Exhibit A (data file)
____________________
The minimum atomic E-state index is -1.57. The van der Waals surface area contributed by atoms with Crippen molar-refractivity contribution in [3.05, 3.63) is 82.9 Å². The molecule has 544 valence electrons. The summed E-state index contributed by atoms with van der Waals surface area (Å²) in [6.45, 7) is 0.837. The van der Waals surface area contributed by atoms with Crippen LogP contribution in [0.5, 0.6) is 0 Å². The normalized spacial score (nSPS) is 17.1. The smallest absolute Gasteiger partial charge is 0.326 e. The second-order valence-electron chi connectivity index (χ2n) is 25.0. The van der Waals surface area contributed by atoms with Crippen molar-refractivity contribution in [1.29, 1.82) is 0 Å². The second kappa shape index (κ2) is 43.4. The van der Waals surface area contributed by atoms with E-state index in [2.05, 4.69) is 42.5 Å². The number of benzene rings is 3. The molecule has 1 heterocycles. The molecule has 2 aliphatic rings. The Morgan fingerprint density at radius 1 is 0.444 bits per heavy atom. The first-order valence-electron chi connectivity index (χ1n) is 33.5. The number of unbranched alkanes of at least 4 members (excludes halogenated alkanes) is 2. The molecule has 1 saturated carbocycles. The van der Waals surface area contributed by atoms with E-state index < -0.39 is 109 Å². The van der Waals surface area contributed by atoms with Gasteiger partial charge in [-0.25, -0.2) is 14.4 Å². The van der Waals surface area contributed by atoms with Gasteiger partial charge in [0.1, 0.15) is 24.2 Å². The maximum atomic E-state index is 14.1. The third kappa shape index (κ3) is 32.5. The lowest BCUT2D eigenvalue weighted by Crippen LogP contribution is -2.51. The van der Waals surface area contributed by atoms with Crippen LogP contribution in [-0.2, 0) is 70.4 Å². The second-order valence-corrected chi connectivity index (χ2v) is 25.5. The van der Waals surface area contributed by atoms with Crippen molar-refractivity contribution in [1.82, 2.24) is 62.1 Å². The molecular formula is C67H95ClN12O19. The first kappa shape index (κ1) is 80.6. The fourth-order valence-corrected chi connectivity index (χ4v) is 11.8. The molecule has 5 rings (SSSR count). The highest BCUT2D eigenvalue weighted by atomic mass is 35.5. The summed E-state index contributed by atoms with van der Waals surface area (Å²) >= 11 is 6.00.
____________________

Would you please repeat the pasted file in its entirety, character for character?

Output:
The minimum atomic E-state index is -1.57. The van der Waals surface area contributed by atoms with Crippen molar-refractivity contribution in [3.05, 3.63) is 82.9 Å². The molecule has 544 valence electrons. The summed E-state index contributed by atoms with van der Waals surface area (Å²) in [6.45, 7) is 0.837. The van der Waals surface area contributed by atoms with Crippen LogP contribution in [0.5, 0.6) is 0 Å². The normalized spacial score (nSPS) is 17.1. The smallest absolute Gasteiger partial charge is 0.326 e. The second-order valence-electron chi connectivity index (χ2n) is 25.0. The van der Waals surface area contributed by atoms with Crippen molar-refractivity contribution in [1.29, 1.82) is 0 Å². The second kappa shape index (κ2) is 43.4. The van der Waals surface area contributed by atoms with E-state index in [2.05, 4.69) is 42.5 Å². The number of benzene rings is 3. The molecule has 1 heterocycles. The molecule has 2 aliphatic rings. The Morgan fingerprint density at radius 1 is 0.444 bits per heavy atom. The first-order valence-electron chi connectivity index (χ1n) is 33.5. The number of unbranched alkanes of at least 4 members (excludes halogenated alkanes) is 2. The molecule has 1 saturated carbocycles. The van der Waals surface area contributed by atoms with E-state index < -0.39 is 109 Å². The van der Waals surface area contributed by atoms with Gasteiger partial charge in [-0.25, -0.2) is 14.4 Å². The van der Waals surface area contributed by atoms with Gasteiger partial charge in [0.1, 0.15) is 24.2 Å². The maximum atomic E-state index is 14.1. The third kappa shape index (κ3) is 32.5. The lowest BCUT2D eigenvalue weighted by Crippen LogP contribution is -2.51. The van der Waals surface area contributed by atoms with Crippen LogP contribution in [-0.2, 0) is 70.4 Å². The second-order valence-corrected chi connectivity index (χ2v) is 25.5. The van der Waals surface area contributed by atoms with Crippen molar-refractivity contribution in [1.82, 2.24) is 62.1 Å². The molecular formula is C67H95ClN12O19. The first kappa shape index (κ1) is 80.6. The fourth-order valence-corrected chi connectivity index (χ4v) is 11.8. The molecule has 5 rings (SSSR count). The highest BCUT2D eigenvalue weighted by atomic mass is 35.5. The summed E-state index contributed by atoms with van der Waals surface area (Å²) >= 11 is 6.00.